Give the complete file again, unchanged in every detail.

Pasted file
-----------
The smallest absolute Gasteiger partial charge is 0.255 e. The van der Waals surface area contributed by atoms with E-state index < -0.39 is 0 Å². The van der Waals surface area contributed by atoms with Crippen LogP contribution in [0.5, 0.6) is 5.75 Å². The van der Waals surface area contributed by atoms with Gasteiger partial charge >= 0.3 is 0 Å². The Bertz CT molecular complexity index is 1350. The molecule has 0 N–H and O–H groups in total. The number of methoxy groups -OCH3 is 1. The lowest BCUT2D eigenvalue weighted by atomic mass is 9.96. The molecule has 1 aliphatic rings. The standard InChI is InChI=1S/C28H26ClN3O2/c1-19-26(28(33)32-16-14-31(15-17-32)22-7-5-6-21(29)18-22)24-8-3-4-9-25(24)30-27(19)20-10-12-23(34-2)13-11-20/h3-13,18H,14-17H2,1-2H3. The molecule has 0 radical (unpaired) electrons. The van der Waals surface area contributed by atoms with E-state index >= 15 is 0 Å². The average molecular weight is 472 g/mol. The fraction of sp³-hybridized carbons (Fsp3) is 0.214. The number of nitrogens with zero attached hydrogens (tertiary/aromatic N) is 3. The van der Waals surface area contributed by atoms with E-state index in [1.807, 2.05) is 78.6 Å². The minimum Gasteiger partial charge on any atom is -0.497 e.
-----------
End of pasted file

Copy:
The smallest absolute Gasteiger partial charge is 0.255 e. The van der Waals surface area contributed by atoms with E-state index < -0.39 is 0 Å². The van der Waals surface area contributed by atoms with Crippen LogP contribution in [0.5, 0.6) is 5.75 Å². The van der Waals surface area contributed by atoms with Gasteiger partial charge >= 0.3 is 0 Å². The Bertz CT molecular complexity index is 1350. The molecule has 0 N–H and O–H groups in total. The number of methoxy groups -OCH3 is 1. The lowest BCUT2D eigenvalue weighted by atomic mass is 9.96. The molecule has 1 aliphatic rings. The standard InChI is InChI=1S/C28H26ClN3O2/c1-19-26(28(33)32-16-14-31(15-17-32)22-7-5-6-21(29)18-22)24-8-3-4-9-25(24)30-27(19)20-10-12-23(34-2)13-11-20/h3-13,18H,14-17H2,1-2H3. The molecule has 0 radical (unpaired) electrons. The van der Waals surface area contributed by atoms with E-state index >= 15 is 0 Å². The average molecular weight is 472 g/mol. The fraction of sp³-hybridized carbons (Fsp3) is 0.214. The number of nitrogens with zero attached hydrogens (tertiary/aromatic N) is 3. The van der Waals surface area contributed by atoms with E-state index in [1.807, 2.05) is 78.6 Å². The minimum Gasteiger partial charge on any atom is -0.497 e.